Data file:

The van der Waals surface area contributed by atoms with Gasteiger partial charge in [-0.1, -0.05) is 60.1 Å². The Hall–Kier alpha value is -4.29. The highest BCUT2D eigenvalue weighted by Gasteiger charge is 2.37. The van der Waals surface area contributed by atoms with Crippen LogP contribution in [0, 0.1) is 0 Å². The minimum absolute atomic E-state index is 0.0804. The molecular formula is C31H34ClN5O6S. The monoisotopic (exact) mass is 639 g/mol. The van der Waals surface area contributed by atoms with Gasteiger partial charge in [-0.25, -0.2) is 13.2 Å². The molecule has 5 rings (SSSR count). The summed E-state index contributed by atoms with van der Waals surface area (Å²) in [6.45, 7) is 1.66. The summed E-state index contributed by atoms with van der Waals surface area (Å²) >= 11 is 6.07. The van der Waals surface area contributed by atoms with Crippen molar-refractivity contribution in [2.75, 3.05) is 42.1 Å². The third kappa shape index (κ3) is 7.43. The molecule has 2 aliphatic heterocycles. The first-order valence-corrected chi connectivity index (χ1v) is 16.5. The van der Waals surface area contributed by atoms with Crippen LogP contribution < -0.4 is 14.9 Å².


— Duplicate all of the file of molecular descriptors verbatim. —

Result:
The van der Waals surface area contributed by atoms with Gasteiger partial charge in [-0.1, -0.05) is 60.1 Å². The Hall–Kier alpha value is -4.29. The highest BCUT2D eigenvalue weighted by Gasteiger charge is 2.37. The van der Waals surface area contributed by atoms with Crippen LogP contribution in [0, 0.1) is 0 Å². The minimum absolute atomic E-state index is 0.0804. The molecular formula is C31H34ClN5O6S. The monoisotopic (exact) mass is 639 g/mol. The van der Waals surface area contributed by atoms with Gasteiger partial charge in [-0.25, -0.2) is 13.2 Å². The molecule has 5 rings (SSSR count). The summed E-state index contributed by atoms with van der Waals surface area (Å²) in [6.45, 7) is 1.66. The summed E-state index contributed by atoms with van der Waals surface area (Å²) >= 11 is 6.07. The van der Waals surface area contributed by atoms with Crippen molar-refractivity contribution in [2.75, 3.05) is 42.1 Å². The third kappa shape index (κ3) is 7.43. The molecule has 2 aliphatic heterocycles. The first-order valence-corrected chi connectivity index (χ1v) is 16.5. The van der Waals surface area contributed by atoms with Crippen LogP contribution < -0.4 is 14.9 Å².